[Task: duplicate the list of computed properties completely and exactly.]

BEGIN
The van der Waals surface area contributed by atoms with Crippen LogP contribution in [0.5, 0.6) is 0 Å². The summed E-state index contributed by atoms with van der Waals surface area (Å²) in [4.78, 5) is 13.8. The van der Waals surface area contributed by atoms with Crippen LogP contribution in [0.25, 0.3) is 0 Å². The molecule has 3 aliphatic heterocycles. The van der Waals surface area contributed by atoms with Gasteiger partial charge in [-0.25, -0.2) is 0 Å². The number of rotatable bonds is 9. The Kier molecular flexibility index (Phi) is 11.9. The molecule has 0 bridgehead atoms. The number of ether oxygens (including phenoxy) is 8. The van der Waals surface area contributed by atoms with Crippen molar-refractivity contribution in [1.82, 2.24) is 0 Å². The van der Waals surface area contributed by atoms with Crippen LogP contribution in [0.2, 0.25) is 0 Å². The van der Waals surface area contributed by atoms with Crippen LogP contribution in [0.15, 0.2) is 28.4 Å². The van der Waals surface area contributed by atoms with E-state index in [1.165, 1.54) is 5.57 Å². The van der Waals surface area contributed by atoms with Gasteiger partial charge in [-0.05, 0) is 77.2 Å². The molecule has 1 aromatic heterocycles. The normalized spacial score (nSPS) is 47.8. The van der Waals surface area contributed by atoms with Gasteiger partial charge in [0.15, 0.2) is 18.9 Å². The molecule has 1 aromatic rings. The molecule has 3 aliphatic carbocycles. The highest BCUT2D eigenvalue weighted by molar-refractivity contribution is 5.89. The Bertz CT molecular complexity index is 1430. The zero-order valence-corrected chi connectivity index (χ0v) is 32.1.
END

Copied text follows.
The van der Waals surface area contributed by atoms with Crippen LogP contribution in [0.5, 0.6) is 0 Å². The summed E-state index contributed by atoms with van der Waals surface area (Å²) in [4.78, 5) is 13.8. The van der Waals surface area contributed by atoms with Crippen LogP contribution in [0.25, 0.3) is 0 Å². The molecule has 3 aliphatic heterocycles. The van der Waals surface area contributed by atoms with Gasteiger partial charge in [-0.25, -0.2) is 0 Å². The number of rotatable bonds is 9. The Kier molecular flexibility index (Phi) is 11.9. The molecule has 0 bridgehead atoms. The number of ether oxygens (including phenoxy) is 8. The van der Waals surface area contributed by atoms with Crippen molar-refractivity contribution in [1.82, 2.24) is 0 Å². The van der Waals surface area contributed by atoms with Crippen LogP contribution in [0.2, 0.25) is 0 Å². The van der Waals surface area contributed by atoms with Crippen LogP contribution in [0.15, 0.2) is 28.4 Å². The van der Waals surface area contributed by atoms with E-state index in [1.165, 1.54) is 5.57 Å². The van der Waals surface area contributed by atoms with Gasteiger partial charge in [-0.05, 0) is 77.2 Å². The molecule has 1 aromatic heterocycles. The normalized spacial score (nSPS) is 47.8. The van der Waals surface area contributed by atoms with Gasteiger partial charge in [0.15, 0.2) is 18.9 Å². The molecule has 1 aromatic rings. The molecule has 3 aliphatic carbocycles. The highest BCUT2D eigenvalue weighted by molar-refractivity contribution is 5.89. The Bertz CT molecular complexity index is 1430. The zero-order valence-corrected chi connectivity index (χ0v) is 32.1.